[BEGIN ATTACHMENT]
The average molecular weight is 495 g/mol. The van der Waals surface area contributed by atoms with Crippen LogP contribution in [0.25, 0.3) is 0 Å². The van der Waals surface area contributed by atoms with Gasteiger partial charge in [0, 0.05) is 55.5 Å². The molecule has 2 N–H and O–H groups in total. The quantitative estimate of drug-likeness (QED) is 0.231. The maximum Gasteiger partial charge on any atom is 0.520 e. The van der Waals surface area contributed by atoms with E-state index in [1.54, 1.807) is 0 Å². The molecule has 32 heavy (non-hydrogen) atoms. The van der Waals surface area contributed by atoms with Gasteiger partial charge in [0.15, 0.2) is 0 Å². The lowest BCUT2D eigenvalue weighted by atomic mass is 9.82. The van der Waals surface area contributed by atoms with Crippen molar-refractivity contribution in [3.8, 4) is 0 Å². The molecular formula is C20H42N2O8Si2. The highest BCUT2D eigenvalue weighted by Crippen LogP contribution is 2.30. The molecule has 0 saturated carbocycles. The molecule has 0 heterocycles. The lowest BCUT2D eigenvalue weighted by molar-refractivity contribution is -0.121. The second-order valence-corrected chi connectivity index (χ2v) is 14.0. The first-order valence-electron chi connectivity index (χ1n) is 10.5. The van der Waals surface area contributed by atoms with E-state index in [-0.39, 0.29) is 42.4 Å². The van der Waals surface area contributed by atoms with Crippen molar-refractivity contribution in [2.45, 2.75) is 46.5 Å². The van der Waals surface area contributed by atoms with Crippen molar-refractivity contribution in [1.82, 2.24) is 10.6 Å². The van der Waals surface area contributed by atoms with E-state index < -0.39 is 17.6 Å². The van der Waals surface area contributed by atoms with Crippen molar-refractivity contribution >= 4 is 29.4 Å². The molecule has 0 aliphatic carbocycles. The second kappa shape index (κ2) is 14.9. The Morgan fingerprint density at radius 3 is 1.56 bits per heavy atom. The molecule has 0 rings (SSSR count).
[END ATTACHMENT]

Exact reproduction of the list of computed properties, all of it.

The average molecular weight is 495 g/mol. The van der Waals surface area contributed by atoms with Crippen LogP contribution in [0.25, 0.3) is 0 Å². The van der Waals surface area contributed by atoms with Gasteiger partial charge in [0, 0.05) is 55.5 Å². The molecule has 2 N–H and O–H groups in total. The quantitative estimate of drug-likeness (QED) is 0.231. The maximum Gasteiger partial charge on any atom is 0.520 e. The van der Waals surface area contributed by atoms with E-state index in [1.54, 1.807) is 0 Å². The molecule has 32 heavy (non-hydrogen) atoms. The van der Waals surface area contributed by atoms with Gasteiger partial charge in [0.15, 0.2) is 0 Å². The lowest BCUT2D eigenvalue weighted by atomic mass is 9.82. The van der Waals surface area contributed by atoms with Crippen molar-refractivity contribution in [3.8, 4) is 0 Å². The molecular formula is C20H42N2O8Si2. The highest BCUT2D eigenvalue weighted by Crippen LogP contribution is 2.30. The molecule has 0 saturated carbocycles. The molecule has 0 heterocycles. The lowest BCUT2D eigenvalue weighted by molar-refractivity contribution is -0.121. The second-order valence-corrected chi connectivity index (χ2v) is 14.0. The first-order valence-electron chi connectivity index (χ1n) is 10.5. The van der Waals surface area contributed by atoms with E-state index in [-0.39, 0.29) is 42.4 Å². The van der Waals surface area contributed by atoms with Crippen molar-refractivity contribution in [2.45, 2.75) is 46.5 Å². The van der Waals surface area contributed by atoms with Crippen molar-refractivity contribution in [1.82, 2.24) is 10.6 Å². The van der Waals surface area contributed by atoms with E-state index < -0.39 is 17.6 Å². The van der Waals surface area contributed by atoms with Crippen molar-refractivity contribution >= 4 is 29.4 Å². The molecule has 0 aliphatic carbocycles. The second kappa shape index (κ2) is 14.9. The Morgan fingerprint density at radius 3 is 1.56 bits per heavy atom. The molecule has 0 rings (SSSR count).